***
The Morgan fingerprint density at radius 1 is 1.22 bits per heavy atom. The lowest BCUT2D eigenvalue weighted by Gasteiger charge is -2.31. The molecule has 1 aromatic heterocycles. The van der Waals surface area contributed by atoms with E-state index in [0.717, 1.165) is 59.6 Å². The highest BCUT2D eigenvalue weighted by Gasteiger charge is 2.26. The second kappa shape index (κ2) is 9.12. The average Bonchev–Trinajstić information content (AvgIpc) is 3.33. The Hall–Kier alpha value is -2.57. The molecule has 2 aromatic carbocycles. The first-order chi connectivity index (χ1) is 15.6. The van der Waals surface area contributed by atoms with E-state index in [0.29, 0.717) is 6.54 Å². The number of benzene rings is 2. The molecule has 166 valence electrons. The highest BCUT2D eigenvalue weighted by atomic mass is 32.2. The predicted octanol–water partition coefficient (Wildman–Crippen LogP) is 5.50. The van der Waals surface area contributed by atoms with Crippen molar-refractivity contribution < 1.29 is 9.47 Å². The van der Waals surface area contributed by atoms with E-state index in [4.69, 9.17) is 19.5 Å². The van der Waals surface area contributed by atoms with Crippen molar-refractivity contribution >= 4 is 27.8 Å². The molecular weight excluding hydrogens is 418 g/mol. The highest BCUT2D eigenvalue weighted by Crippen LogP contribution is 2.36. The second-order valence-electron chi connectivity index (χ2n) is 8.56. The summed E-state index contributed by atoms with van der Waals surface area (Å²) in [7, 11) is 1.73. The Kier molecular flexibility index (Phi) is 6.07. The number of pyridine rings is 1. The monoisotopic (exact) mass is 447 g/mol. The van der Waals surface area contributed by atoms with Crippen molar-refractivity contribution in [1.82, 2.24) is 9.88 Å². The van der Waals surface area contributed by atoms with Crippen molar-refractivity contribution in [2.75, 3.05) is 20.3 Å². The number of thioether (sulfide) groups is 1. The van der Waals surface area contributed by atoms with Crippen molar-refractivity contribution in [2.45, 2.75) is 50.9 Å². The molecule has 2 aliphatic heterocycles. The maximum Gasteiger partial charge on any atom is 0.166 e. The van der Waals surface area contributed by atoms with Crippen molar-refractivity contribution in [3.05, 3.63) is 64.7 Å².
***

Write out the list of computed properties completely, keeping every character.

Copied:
The Morgan fingerprint density at radius 1 is 1.22 bits per heavy atom. The lowest BCUT2D eigenvalue weighted by Gasteiger charge is -2.31. The molecule has 1 aromatic heterocycles. The van der Waals surface area contributed by atoms with E-state index in [0.717, 1.165) is 59.6 Å². The highest BCUT2D eigenvalue weighted by Gasteiger charge is 2.26. The second kappa shape index (κ2) is 9.12. The average Bonchev–Trinajstić information content (AvgIpc) is 3.33. The Hall–Kier alpha value is -2.57. The molecule has 2 aromatic carbocycles. The first-order chi connectivity index (χ1) is 15.6. The van der Waals surface area contributed by atoms with E-state index in [0.29, 0.717) is 6.54 Å². The number of benzene rings is 2. The molecule has 166 valence electrons. The highest BCUT2D eigenvalue weighted by atomic mass is 32.2. The predicted octanol–water partition coefficient (Wildman–Crippen LogP) is 5.50. The van der Waals surface area contributed by atoms with Crippen molar-refractivity contribution < 1.29 is 9.47 Å². The van der Waals surface area contributed by atoms with E-state index in [4.69, 9.17) is 19.5 Å². The van der Waals surface area contributed by atoms with Crippen molar-refractivity contribution >= 4 is 27.8 Å². The molecular weight excluding hydrogens is 418 g/mol. The highest BCUT2D eigenvalue weighted by Crippen LogP contribution is 2.36. The second-order valence-electron chi connectivity index (χ2n) is 8.56. The summed E-state index contributed by atoms with van der Waals surface area (Å²) in [7, 11) is 1.73. The Kier molecular flexibility index (Phi) is 6.07. The number of pyridine rings is 1. The monoisotopic (exact) mass is 447 g/mol. The van der Waals surface area contributed by atoms with Crippen molar-refractivity contribution in [1.82, 2.24) is 9.88 Å². The van der Waals surface area contributed by atoms with Crippen molar-refractivity contribution in [2.75, 3.05) is 20.3 Å². The number of thioether (sulfide) groups is 1. The van der Waals surface area contributed by atoms with Crippen molar-refractivity contribution in [2.45, 2.75) is 50.9 Å². The molecule has 2 aliphatic heterocycles. The maximum Gasteiger partial charge on any atom is 0.166 e. The van der Waals surface area contributed by atoms with Crippen molar-refractivity contribution in [3.05, 3.63) is 64.7 Å².